The so-called 'FANG' stocks have risen by 63% since the beginning of 2017, compared with a 20% gain in the S&P 500; and, the last two days have seemingly shown the same stocks to be the safe-haven hiding spot for investors (up 7% off Friday's lows amid trade war turmoil)...
But as Grizzle.com's Chris Wood asks, what are the risks of continuing to own these stocks after the huge gains of recent years?
One obvious risk is an accelerating monetary tightening scare on rising inflation concerns in America, given that highly rated growth stocks are most vulnerable to higher interest rates. But to Chris Wood, a probably greater fundamental risk is regulatory, most particularly in the cases of Facebook and Google.
This risk is being driven by the increasingly evident backlash against social media as people finally wake up to what should have been obvious years ago. That is the sinister aspects of search engine and social media monopolies. But if such a backlash is building, with a recent cover of The Economist magazine titled ‘The new titans: And how to tame them’, the issue is whether this backlash turns into regulatory action creating meaningful downside risk for the relevant companies’ share prices. This is certainly a risk.
The best critique of social media seen by this writer is a book published last year titled, Move Fast and Break Things, by Jonathan Taplin. This book, written by a former 1960s music producer turned academic, highlights the monopolistic aspects of Google and Facebook, as well as the way they are engaged in a process that is destroying critical cultural infrastructure such as news and art, as well as fanning partisan politics by encouraging extremes only to communicate with each other in the by now well understood “echo chamber effect”. One of the more interesting revelations, among many, was the disclosure that Google staffers had at least 427 meetings at the White House during the Obama presidency, or an average of more than once a week.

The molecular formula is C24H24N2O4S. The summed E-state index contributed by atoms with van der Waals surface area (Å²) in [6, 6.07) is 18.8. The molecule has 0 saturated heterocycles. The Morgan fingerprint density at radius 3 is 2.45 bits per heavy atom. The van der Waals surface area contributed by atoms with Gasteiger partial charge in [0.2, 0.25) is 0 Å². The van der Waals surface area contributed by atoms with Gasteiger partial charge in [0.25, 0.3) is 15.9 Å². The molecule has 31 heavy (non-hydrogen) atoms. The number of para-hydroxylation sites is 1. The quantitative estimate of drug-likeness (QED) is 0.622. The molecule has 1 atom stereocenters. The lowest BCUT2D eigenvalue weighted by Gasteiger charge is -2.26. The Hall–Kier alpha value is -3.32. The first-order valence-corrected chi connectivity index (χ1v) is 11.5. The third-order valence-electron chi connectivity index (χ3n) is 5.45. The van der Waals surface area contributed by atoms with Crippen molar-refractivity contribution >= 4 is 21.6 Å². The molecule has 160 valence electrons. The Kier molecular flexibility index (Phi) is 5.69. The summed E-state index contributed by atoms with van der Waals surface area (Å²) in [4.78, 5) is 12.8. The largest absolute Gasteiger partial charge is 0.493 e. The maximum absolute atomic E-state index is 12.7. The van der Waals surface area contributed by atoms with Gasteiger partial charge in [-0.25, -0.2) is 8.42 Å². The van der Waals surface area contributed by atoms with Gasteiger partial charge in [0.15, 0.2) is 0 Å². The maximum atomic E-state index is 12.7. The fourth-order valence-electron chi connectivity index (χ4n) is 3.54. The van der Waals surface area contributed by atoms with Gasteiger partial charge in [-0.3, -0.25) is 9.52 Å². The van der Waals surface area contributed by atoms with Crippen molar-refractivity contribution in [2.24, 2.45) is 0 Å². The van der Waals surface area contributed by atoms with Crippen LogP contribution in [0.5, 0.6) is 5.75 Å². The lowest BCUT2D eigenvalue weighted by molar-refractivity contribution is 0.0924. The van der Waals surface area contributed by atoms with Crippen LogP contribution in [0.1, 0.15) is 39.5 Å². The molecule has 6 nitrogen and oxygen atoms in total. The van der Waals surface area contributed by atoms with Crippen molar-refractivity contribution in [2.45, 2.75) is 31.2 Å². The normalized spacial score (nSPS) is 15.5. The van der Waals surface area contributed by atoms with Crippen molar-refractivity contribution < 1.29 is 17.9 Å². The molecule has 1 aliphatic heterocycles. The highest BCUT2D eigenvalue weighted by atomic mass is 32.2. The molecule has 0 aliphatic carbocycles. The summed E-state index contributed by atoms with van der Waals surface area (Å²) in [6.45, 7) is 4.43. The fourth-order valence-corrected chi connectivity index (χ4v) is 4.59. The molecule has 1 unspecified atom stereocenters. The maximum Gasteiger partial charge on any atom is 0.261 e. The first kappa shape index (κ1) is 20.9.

Fake News and Fake Clicks
Then, of course, there is the ongoing brouhaha about so-called fake news, given the growing evidence of clever Russian exploitation of social media during the American presidential election. This has led to a series of articles questioning, in particular, the role of Facebook. Thus famous British historian turned polemicist Niall Ferguson, posed a pertinent question in Britain’s Sunday Times last October. “Is Facebook a platform for all ideas? Or the most powerful publisher yet?”
This is certainly a question worth asking in a world where a terrifyingly large number of people, particularly younger people, seem to gather their news from Facebook. This is why it is increasingly hard to deny the longstanding reality that Facebook in recent years has primarily been a media company posing as a technology company rather than the other way round....MUCH MORE
Then there is the issue of whether Google’s and Facebook’s estimated 60% share of digital advertising revenue is really merited given the seemingly questionable nature of many of the ‘clicks’. Interestingly, Procter & Gamble (P&G) cut more than US$100 million in “ineffective” digital advertising in the second quarter of last year and found little impact on its domestic sales....
In the case of Facebook in particular there is also the "You're messing with neurotransmitters akin to what cocaine and alcohol do" argument which is gaining some traction.